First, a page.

caret icon Back to all discussions

Gym, Excersize.

I recently joined a gym to gain some muscle and fitness.

Iam trying to avoid any excersizes that use the core/ stomach/ pelvic area.

I saw a PT and he told me to use Seated row machine, Seated leg press and Vertical chest machine.

So far it has been going well if I use weights lighter than he suggested as was abit heavy.

I do yoga swimming and Thai chi aswell.

I was told by others Pilaties isn't good for our core pain.

Just wondering what others do at gym to avoid pain but gain so e strength and muscle tone.

  1. One thing that worked for me was to do yoga, starting very gently and working up to more difficult poses or doing poses without supports eventually. I was using videos online to choose which poses I wanted to do. ~Katrina, Advocate

    1. Hi there! Thank you for being a part of this community and for your question. Yoga and swimming are 2 of my favorite things. I also really love walking on the treadmill. I mix between a slow/fast speed. And many times, it is one of the only things that helps me with my pain. Like Katrina, I also do many yoga poses and stretches - which you can find on YouTube. I have a row machine but haven't yet to use it. I really want to start though. You can also carry very light weights when you walk. I use no heavier than 5 pounds- Amazon has hand held ones you can buy that are soft. Hoping some of this was helpful for you.

      How have you been feeling lately? -Kimberli (team member)

      1. Great questions! I actually do a lot of planks and other core exercises that aren't crunches. That helps lessen some of my back and hip pain. I also like to do less impact, so I do lots of push-ups, pull-ups, squats, and longer walks. I've also started going to an indoor rock climbing gym, which doesn't hurt my hips and back at all. I love it! - Keri (team member)

        1. I'm very active and always have been but it's been a painful story since I developed endo. I am still active but unfortunately always with the proviso that it's going to probably going to kick up my endo regularly, no matter what I do. All I can say is avoid crunches and ease into anything that engages any stomach/middle parts - especially if you have had an exercise break, you'll be unwise to just launch back in again, even if it has just been two weeks. I personally find that while I love running- I used to run a few 10ks a week but then have to pee halfway through in the bushes and then bleed after and have stomach cramps so never fun - it tightens up my pelvic floor too much which is overly tight with all the endo and my usual stress, so have swapped it for swimming. Sadly, I have a tendency to get an inflamed urethra too so I have strained that while swimming way too energetically in the last week or two, despite swimming daily and being used to it. From experience then, I'd recommend swimming, walking, biking, cross trainers and steppers for cardio, basically any machines that take the impact away, you can get away with higher impact like running if you aren't currently having a flare up, but limit it to 20 or 30 mins. I used to also do weights very seriously but find that they engage my core too much and give me endo flare-ups so now I do lower weights than I did, and I personally find you need to be careful with lateral pulldowns and dead lifts because for me they usually cause spotting, but you can do them if you go carefully. All leg exercises are definitely your friend, do lots of those! Pilates has been excruciating for me in the past when doing anything that works on the stomach muscles, but I highly recommend doing it while avoiding anything crunchy. I usually do pelvic floor relaxation exercises regularly, and I highly, highly recommend these for getting rid of a lot of the stiffness you get from being in pain but that you're not always aware of. I get a very tight pelvic floor so the relaxation exercises are well worth it. I do always think the exercise is worth it, it lifts your mood and I think personally something like a daily swim is magic for the way it gently works your whole body, including your stomach, without usually causing any kind of flare-up. So my advice is, do it moderately, scale up to more exertion and if you get any kind of slight flare-up, cool the intensity down a bit or swap to something else for a bit.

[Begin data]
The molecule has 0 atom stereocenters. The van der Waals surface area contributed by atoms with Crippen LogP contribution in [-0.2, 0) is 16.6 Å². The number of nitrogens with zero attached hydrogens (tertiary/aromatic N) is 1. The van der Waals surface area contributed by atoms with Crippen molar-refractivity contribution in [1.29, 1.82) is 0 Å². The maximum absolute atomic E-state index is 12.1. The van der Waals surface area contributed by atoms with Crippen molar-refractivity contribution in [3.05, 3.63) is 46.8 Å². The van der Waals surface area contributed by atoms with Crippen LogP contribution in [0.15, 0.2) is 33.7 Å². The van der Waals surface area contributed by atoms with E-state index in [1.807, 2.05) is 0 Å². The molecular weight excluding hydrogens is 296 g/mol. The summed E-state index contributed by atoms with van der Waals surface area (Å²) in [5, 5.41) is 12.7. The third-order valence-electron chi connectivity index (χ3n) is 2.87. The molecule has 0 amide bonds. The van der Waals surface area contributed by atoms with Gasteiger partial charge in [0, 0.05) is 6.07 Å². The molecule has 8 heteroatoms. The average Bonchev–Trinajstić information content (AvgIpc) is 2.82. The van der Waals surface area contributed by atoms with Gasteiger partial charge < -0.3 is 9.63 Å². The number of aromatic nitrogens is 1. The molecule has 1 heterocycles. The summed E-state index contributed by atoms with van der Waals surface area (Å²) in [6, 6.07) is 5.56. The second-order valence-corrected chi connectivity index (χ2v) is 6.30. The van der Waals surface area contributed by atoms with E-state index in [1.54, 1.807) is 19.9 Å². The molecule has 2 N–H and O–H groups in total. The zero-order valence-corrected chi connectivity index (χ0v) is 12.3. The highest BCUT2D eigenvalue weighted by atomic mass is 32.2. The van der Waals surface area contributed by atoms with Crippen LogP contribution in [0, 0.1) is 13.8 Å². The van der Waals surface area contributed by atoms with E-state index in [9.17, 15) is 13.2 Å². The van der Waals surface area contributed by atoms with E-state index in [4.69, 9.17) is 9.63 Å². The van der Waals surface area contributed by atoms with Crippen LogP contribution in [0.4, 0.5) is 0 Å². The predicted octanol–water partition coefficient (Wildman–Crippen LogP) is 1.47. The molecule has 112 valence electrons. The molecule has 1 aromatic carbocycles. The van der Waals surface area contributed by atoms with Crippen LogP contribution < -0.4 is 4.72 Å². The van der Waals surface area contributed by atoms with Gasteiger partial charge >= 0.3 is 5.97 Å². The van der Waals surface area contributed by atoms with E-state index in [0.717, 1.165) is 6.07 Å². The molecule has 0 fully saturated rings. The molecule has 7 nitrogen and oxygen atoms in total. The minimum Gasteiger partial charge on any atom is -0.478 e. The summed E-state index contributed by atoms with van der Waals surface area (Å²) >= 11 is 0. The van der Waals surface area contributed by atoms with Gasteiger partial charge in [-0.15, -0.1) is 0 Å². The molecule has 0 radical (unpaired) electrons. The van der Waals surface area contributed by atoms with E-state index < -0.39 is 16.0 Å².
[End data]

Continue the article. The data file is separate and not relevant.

1. we just wanted to thank you so much for sharing your experience with the community and being here to help our community members with their questions. You certainly are very active! I am so sorry a lot of it causes you pain though. I am actually the same way. I have been active my entire life, with sports, etc. Lately, it seems the only thing I can really handle is walking. Running, forget it! Any time of machines at the gym with weights, forget it! An endo specialist once told me though, that intense work outs like that are not good for women in general. It messes with the hormones in a big way. Which for us dealing with endometriosis, is not something we need! It of course all made sense and sounded way better when he explained it haha. But I do find swimming to be relaxing as well, as long as I don't go too crazy! I used to love doing crunches and sometimes I still do them but I think it's giving me more bloat rather than abs. Ugh! So frustrating. Pilates, without anything crunchy, yes! And yoga too! Again, thank you so much for sharing with us. We hope you are having a pain free week! -Kimberli (team member)

        or create an account to reply.